For bonus points on the Costco Anywhere Visa® Card by Citi, the travel category includes “airfare, hotels, car rentals, travel agencies, cruise lines and Costco Travel.” For cards that earn Citi ThankYou points, the list is more expansive.

For example, the Citi Premier℠ Card* considers the following as travel purchases: “purchases at airlines, hotels, car rental agencies, travel agencies/travel aggregators/tour operators, gas stations, commuter transportation, ferries, commuter railways, subways, taxis/limousines/car services, passenger railways, cruise lines, bridge and road tolls, parking lots/garages, campgrounds and trailer parks, timeshares, bus lines, motor home/recreational vehicle rentals and boat leases and rentals.”

Meanwhile, you can get statement credits of up to $250 per calendar year with the luxury Citi Prestige Card* on the following expenses: “airlines, hotels, car rental agencies, travel agencies/travel aggregators/tour operators, commuter transportation, ferries, commuter railways, subways, taxis/limousines/car services, passenger railways, cruise lines, bridge and road tolls, parking lots/garages and bus lines.”

How American Express defines travel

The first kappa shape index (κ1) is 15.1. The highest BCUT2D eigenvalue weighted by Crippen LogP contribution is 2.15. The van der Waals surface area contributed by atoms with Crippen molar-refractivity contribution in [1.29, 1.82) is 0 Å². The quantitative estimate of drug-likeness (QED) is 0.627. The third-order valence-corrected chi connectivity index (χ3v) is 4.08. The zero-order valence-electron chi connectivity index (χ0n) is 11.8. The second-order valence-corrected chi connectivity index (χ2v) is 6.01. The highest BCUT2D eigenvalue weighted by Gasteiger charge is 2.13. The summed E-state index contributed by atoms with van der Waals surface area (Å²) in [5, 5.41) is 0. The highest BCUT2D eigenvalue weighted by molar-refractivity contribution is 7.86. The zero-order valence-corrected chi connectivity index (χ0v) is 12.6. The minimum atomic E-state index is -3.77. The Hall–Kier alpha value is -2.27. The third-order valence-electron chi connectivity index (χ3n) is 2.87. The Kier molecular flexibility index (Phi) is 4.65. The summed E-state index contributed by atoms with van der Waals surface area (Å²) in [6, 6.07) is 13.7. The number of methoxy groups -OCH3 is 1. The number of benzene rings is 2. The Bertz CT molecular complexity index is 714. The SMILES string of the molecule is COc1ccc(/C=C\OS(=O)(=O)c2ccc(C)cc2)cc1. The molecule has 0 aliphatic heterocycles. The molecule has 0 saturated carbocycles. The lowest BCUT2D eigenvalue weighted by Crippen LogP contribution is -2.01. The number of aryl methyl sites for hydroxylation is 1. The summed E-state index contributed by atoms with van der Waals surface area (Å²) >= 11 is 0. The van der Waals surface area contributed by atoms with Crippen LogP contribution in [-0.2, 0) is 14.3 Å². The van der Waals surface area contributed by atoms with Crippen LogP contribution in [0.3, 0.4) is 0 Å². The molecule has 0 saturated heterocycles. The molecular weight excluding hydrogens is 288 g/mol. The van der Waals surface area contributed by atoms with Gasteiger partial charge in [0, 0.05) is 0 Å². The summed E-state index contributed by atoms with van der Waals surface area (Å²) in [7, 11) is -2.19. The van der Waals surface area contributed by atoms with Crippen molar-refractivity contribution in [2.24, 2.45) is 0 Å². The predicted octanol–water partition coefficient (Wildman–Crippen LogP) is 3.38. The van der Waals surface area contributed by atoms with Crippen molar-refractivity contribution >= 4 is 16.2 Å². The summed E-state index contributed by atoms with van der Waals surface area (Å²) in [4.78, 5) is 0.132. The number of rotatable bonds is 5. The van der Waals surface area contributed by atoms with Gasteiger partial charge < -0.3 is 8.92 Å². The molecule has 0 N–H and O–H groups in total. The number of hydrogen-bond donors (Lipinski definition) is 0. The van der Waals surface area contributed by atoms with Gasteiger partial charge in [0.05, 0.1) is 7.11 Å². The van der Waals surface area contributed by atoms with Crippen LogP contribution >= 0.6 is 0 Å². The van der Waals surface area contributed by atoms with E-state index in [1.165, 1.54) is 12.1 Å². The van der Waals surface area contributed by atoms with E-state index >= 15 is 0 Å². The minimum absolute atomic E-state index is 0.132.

The Platinum Card® from American Express offers 5 points per dollar on purchases made directly with airlines and on flights and hotels booked through the American Express travel portal. The Business Platinum Card® from American Express also offers 5 points per dollar on flights and prepaid hotels booked through the Amex travel portal, but not on direct bookings.

Meanwhile, the American Express® Green Card, features a more expansive list of eligible travel and transit purchases, including the following:

  • Travel booked through American Express travel
  • Travel booked directly with airlines
  • Hotels
  • Cruise lines
  • Car rental agencies
  • Campgrounds
  • Trains
  • Taxis and ride-share services
  • Tours
  • Ferries
  • Tolls
  • Parking
  • Buses and subways
  • Third-party travel sites


See related: Amex transfer partners

How Bank of America defines travel

Bank of America’s luxury rewards card, the Bank of America® Premium Rewards® credit card* defines travel quite broadly, offering an especially exhaustive list of redemption options for travel purchases, including the following:

  • Airlines
  • Hotels/motels
  • Car rental agencies
  • Timeshares
  • Cruise lines
  • Travel agencies
  • Taxis
  • Passenger trains
  • Buses and other commuter transportation
  • Ferries
  • Trailer parks, motor homes and RV rentals
  • Campgrounds
  • Boat rental
  • Tolls
  • Parking lots/garages
  • Tourist attractions like zoos, galleries and amusement parks

How Barclays defines travel